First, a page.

Continuing from Part 1...3) Asking the wrong person.
When you ask "What Would Jesus Do?" who are you asking? I'd say most people are asking themselves. And they then sit and try to imagine Jesus in the situation.
I think a lot of people get into trouble when they try to think like God. People who say, "Well, God is loving, so he couldn't possibly punish anyone," or "Well, God is our Father, so he must want us to grow up and do our own thing without him," or anything that sounds like "Well God has
to be/do/think X, because it's the only way that makes sense."
The thing is, we're six-year-olds trying to understand the mind of the grown-ups in the next room. No, not even that. We're arachnids trying to understand the entymologist. When we conjecture about what God thinks, we are all kinds of likely to get it wrong. How can the finite understand the infinite--except insofar as the infinite chooses to reveal himself to the finite?
(Another great verse: "Trust in the Lord with all your heart, and lean not on your own understanding... In all your ways acknowledge him, and he will direct your paths."
And that's the key. Jesus didn't leave us alone, remember? "And lo I am with you always," sound familiar?
Instead of asking WWJD, why not ask JWWYHMD? (Jesus, What Would You Have Me Do?)4) Jesus' Example: Insufficient Data
Very much related to point #3.
When most people ask themselves "What Would Jesus Do?" they look at Jesus' life for an example. They look at Jesus' own actions to see what similiar actions they should take.
This becomes problematic. We don't know certain things about Jesus' life. Jesus didn't encounter other things. And also, there's the problem that Jesus was, you know, God. Watch as we try to answer the following scenarios, not using any of Jesus' teaching
, but only Jesus' example
.Scenario #1: A young Christian college student is aggresively confronted about his faith by his agnostic philosophy professor. The professor berates him for the hypocrisy of Christians, and how Christians tell people not to sin when most Christians are secretly just as "sinful" as their "heathen" neighbors. Making it personal, this professor tells the student that he himself is being hypocritical by claiming Christianity. Red-faced, the student rallies his thoughts by thinking, "What Would Jesus Do?"
Dude. Jesus would be able to refute the accusation of hypocrisy being that he was the only one who actually lived up to Christianity's standards. Our hapless college student can make no such claim. Also, Jesus would do one of those crazy twist-your-accusation-back-onto-you things like he was always doing to the poor Pharisees. Our college student isn't that clever. WWJD FAIL!Scenario #2: A Christian working mother feels taken for granted by her husband. Her husband expects dinner ready and piping hot at the very moment he comes home, regardless of the demands of her own job or their childrens' extracurricular activities or her general lack of time. He berates her if he finds dinner unsatisfactory. Put off by this insensitive display, the mother asks herself, "What Would Jesus Do?"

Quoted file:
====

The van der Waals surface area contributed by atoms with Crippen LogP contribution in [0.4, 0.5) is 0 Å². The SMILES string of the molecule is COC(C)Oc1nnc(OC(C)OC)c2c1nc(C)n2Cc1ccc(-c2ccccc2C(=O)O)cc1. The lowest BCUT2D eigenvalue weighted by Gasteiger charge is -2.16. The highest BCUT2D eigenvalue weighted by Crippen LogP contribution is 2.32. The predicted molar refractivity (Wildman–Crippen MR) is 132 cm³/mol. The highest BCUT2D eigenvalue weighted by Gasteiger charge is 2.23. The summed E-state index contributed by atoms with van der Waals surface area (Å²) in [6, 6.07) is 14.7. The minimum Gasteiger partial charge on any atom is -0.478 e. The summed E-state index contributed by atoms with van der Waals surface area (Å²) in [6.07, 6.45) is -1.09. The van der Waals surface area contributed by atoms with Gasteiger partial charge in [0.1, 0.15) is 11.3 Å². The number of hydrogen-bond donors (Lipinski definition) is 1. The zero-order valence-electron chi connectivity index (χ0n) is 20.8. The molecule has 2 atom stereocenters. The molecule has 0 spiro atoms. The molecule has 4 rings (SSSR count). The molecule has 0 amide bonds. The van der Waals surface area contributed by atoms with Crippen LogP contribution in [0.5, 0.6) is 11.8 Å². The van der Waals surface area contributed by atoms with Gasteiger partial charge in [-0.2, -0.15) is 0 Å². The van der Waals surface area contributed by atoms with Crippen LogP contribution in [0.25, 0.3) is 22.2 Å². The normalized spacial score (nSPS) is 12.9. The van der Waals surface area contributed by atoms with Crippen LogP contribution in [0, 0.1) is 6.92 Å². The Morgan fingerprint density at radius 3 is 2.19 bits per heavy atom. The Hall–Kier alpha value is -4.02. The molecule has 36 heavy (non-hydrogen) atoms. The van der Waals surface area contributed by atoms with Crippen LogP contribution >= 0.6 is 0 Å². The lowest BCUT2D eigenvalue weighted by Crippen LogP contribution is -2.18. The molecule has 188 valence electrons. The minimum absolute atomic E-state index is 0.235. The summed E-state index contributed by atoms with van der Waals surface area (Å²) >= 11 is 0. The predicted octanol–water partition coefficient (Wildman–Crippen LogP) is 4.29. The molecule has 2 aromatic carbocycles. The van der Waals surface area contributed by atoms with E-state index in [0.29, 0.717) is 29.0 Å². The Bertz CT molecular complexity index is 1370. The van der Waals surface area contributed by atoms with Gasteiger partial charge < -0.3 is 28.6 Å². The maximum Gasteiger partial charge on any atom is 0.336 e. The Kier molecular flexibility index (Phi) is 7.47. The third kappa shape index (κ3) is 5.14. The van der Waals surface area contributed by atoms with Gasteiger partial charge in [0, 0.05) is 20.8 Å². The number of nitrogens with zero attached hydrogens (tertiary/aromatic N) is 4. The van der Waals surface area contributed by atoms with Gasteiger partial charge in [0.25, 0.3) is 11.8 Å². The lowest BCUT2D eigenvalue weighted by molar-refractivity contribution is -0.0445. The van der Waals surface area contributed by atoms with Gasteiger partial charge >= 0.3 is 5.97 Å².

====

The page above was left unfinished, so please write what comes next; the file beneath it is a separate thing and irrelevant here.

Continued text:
Okay, problem. Jesus was never married, nor was he a parent. And, regardless of what some of the more out-there scholars say, he was not a woman. Thus, he has nothing in his recorded actions that directly applies to this situation. WWJD FAIL!Scenario #3: A Christian on his way to work encounters a homeless man, and is about to offer him his own lunch. However, across the street he sees another homeless man. How can he offer his lunch to this one and ignore that one? Perplexed, he thinks to himself, "What Would Jesus Do?"
Jesus would break the sandwich up and have enough pieces to feed the whole neighborhood. This dude, presumably, can't do that, barring divine intervention. WWJD FAIL!
Of course, in both of these badly-written cliched scenarios, there are elements of Jesus' teaching that apply to the situation. But there is nothing in Jesus' examples that is relevant.
Perhaps, rather than WWJD?, we should ask ourselves WDJSTD? (What Did Jesus Say To Do?) from The Order Of The Stick #735) In Summation
As disciples of Jesus, we should be becoming more like Jesus. We should be helping the poor, we should be visiting the sick, we should be bringing light and life to those in darkness. I'm not by any stretch saying that the American church is justified in sitting back on its butt and "thinking holy thoughts" while the world tears itself to pieces around it. We are called to be disciples, and that means our faith better be producing action.
on externals, example, and our own understanding simply will not work. We cannot take the example of Jesus without the teachings of Jesus; we cannot understand Jesus without listening to what Jesus said about himself; we cannot make
ourselves be like Jesus without Jesus himself showing us how.
I'm worried that WWJD? takes the necessary presence of Jesus himself out of the equation. And if we do that, we may find ourselves serving the dead embers and ash of religion rather than following the vibrant and living Person at Christianity's core.